Shiz is wondering why it is that parents tell the childless about how hard it is to have kids, and how potty training sucks and children like to put things up their noses and by the way let me tell you about the time my kid spiked a fever of 112 and we were at the Emergency Room for a week while they sliced the kid into 5,239 little pieces and cooled them in ice cube trays and then reassembled the cooled-down child using several gallons of Demabond but I’m afraid she’ll never play the violin again.
I’m not sure that I agree with her assessment, by the way. But certainly, yes, we parents do tend to tell the stories of the Time The Diaper Exploded or the What’s That Smell story or the perennial favorite, You Don’t Want To Have Kids Because That’s The End Of Life As You Know It, Honey story.
Or, if you’re me, there are a lot of The Time I Almost Strangled The Children But Didn’t Because I’m A Little Too Busy To Go To Jail Right Now stories.
Shiz wants more of the “good stuff.” And you know what? So do I. Right now, I think just about everyone could use a little more good stuff.
Please don protective gear. Heavy sap ahead!
I went through my picture files tonight, looking for some uber-cute shots of the kids. There were plenty, of course. My children happen to be achingly adorable (in my completely unbiased opinion). And I’ve had the fortune to catch them at some prize moments. My mind wandered, as I browsed, to the moments forever stamped on my brain without benefit of photographic evidence.
Plenty of those moments do NOT fall into the “good stuff” category.
As for the ones that do… there are snapshots and mini-movies in my mind that speak volumes about why I wouldn’t trade a moment.
Chickadee’s eyes trained on mine as she nursed. Her deep, old-soul eyes locking their gaze with an intensity I hadn’t known babies could have, until her lids drooped and she succumbed to sleep. More often than not, she still had a death grip on a fistful of my hair.
Monkey’s eyes trained on EVERYTHING, but especially his sister, as he bounced in a seat in the middle of the kitchen. I never understood what it meant that someone’s eyes could laugh, until I met my son. The only thing better than that look in his eyes is the sound of his laughter, which I’m certain originates somewhere in his toes before bubbling out of his mouth.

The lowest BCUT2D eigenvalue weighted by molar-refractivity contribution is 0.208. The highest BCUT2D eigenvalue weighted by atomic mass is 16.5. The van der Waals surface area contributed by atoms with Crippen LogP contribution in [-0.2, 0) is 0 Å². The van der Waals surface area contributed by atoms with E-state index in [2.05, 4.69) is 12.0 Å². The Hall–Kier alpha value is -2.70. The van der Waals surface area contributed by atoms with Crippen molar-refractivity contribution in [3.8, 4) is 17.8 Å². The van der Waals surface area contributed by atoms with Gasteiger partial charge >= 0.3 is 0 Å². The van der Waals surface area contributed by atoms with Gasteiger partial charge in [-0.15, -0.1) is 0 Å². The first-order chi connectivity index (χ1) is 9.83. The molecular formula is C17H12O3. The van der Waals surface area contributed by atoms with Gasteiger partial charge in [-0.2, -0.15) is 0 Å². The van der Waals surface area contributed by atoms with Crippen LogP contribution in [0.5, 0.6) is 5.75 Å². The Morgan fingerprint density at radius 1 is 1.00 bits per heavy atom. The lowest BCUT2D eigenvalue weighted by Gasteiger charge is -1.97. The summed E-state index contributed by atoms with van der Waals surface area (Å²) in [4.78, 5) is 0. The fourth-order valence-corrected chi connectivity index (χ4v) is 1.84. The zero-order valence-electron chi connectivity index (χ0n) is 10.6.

Late night bedtime snuggles with Chickadee. Early morning wake-up snuggles with Monkey. The smell of their heads. The way they can fold into my lap, effortlessly, no matter how startled I am at how much they’ve grown. Catching the two of them huddled together with a book or a toy, whispering and giggling.
Seeing them be intuitive, kind, brilliant, or just plain funny as hell. Knowing that I can’t take credit, but I have some (small) part in who they are growing up to be.
Monkey’s easy love, virtually overflowing from him. He still loves to hold my hand as we walk. He holds my face in his hands before attacking me with sloppy kisses.
Chickadee’s fiercely guarded affection. The way she holds out when she’s hurting, remaining stiff in my arms until the moment when she can’t, anymore, and she melts into me in spite of herself. She cannot make herself get on the bus without her hug and kiss, even when she’s furious with me.
If you’ve waded this far through the sap, I think you deserve a little something.
There’s that saying about how having a child is a decision to let your heart forever go walking around outside your body. I have of course been trying to figure out how to hedge my bets in this scenario.
My first attempt was a wild success for a little while.
Later, I decided that to be humane, I’d need something larger, but as you can see the results weren’t as favorable.
So, yeah. The bad stuff sucks, but the good stuff… well, it’s worth the price of admission. For sure.
Hope that helps, Shiz.